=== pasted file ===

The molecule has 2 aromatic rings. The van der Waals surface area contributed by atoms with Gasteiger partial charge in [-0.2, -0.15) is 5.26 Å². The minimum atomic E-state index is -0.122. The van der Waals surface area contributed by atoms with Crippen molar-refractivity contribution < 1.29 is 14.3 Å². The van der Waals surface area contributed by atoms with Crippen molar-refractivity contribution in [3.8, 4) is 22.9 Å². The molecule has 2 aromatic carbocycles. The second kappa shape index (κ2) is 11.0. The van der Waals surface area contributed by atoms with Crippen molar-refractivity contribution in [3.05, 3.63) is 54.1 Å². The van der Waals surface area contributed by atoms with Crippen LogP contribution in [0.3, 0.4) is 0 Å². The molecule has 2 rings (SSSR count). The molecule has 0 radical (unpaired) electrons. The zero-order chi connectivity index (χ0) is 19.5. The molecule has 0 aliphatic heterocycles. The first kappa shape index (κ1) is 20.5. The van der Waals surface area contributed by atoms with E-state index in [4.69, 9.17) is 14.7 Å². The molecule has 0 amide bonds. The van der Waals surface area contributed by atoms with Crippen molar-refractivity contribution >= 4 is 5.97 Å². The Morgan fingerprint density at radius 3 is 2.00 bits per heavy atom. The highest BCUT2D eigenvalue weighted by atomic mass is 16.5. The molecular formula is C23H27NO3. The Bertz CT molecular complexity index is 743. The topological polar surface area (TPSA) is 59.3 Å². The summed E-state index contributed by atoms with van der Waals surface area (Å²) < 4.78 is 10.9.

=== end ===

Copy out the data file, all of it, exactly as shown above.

The molecule has 2 aromatic rings. The van der Waals surface area contributed by atoms with Gasteiger partial charge in [-0.2, -0.15) is 5.26 Å². The minimum atomic E-state index is -0.122. The van der Waals surface area contributed by atoms with Crippen molar-refractivity contribution < 1.29 is 14.3 Å². The van der Waals surface area contributed by atoms with Crippen molar-refractivity contribution in [3.8, 4) is 22.9 Å². The molecule has 2 aromatic carbocycles. The second kappa shape index (κ2) is 11.0. The van der Waals surface area contributed by atoms with Crippen molar-refractivity contribution in [3.05, 3.63) is 54.1 Å². The van der Waals surface area contributed by atoms with Crippen LogP contribution in [0.3, 0.4) is 0 Å². The molecule has 2 rings (SSSR count). The molecule has 0 radical (unpaired) electrons. The zero-order chi connectivity index (χ0) is 19.5. The molecule has 0 aliphatic heterocycles. The first kappa shape index (κ1) is 20.5. The van der Waals surface area contributed by atoms with E-state index in [4.69, 9.17) is 14.7 Å². The molecule has 0 amide bonds. The van der Waals surface area contributed by atoms with Crippen molar-refractivity contribution >= 4 is 5.97 Å². The Morgan fingerprint density at radius 3 is 2.00 bits per heavy atom. The highest BCUT2D eigenvalue weighted by atomic mass is 16.5. The molecular formula is C23H27NO3. The Bertz CT molecular complexity index is 743. The topological polar surface area (TPSA) is 59.3 Å². The summed E-state index contributed by atoms with van der Waals surface area (Å²) < 4.78 is 10.9.